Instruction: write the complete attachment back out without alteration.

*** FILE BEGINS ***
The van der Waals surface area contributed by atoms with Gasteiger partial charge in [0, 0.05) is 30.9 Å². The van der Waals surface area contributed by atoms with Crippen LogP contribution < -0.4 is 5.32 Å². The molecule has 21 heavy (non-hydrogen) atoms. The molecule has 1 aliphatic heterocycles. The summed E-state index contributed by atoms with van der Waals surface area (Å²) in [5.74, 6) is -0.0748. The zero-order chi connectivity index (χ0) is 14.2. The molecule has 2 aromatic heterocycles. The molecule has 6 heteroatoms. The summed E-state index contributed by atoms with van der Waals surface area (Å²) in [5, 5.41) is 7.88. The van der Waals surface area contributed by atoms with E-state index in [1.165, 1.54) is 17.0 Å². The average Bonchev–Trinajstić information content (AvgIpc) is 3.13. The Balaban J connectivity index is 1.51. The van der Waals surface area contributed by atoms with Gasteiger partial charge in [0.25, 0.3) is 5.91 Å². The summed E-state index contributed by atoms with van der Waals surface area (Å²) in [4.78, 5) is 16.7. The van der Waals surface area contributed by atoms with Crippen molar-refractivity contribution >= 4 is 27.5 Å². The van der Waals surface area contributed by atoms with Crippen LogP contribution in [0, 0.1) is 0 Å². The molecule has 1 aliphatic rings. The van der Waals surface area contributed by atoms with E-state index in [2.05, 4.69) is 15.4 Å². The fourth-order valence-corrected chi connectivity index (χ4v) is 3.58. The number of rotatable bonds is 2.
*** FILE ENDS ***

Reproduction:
The van der Waals surface area contributed by atoms with Gasteiger partial charge in [0, 0.05) is 30.9 Å². The van der Waals surface area contributed by atoms with Crippen LogP contribution < -0.4 is 5.32 Å². The molecule has 21 heavy (non-hydrogen) atoms. The molecule has 1 aliphatic heterocycles. The summed E-state index contributed by atoms with van der Waals surface area (Å²) in [5.74, 6) is -0.0748. The zero-order chi connectivity index (χ0) is 14.2. The molecule has 2 aromatic heterocycles. The molecule has 6 heteroatoms. The summed E-state index contributed by atoms with van der Waals surface area (Å²) in [5, 5.41) is 7.88. The van der Waals surface area contributed by atoms with E-state index in [1.165, 1.54) is 17.0 Å². The average Bonchev–Trinajstić information content (AvgIpc) is 3.13. The Balaban J connectivity index is 1.51. The van der Waals surface area contributed by atoms with Gasteiger partial charge in [0.25, 0.3) is 5.91 Å². The summed E-state index contributed by atoms with van der Waals surface area (Å²) in [4.78, 5) is 16.7. The van der Waals surface area contributed by atoms with Crippen molar-refractivity contribution >= 4 is 27.5 Å². The van der Waals surface area contributed by atoms with Crippen LogP contribution in [0, 0.1) is 0 Å². The molecule has 1 aliphatic rings. The van der Waals surface area contributed by atoms with E-state index in [2.05, 4.69) is 15.4 Å². The fourth-order valence-corrected chi connectivity index (χ4v) is 3.58. The number of rotatable bonds is 2.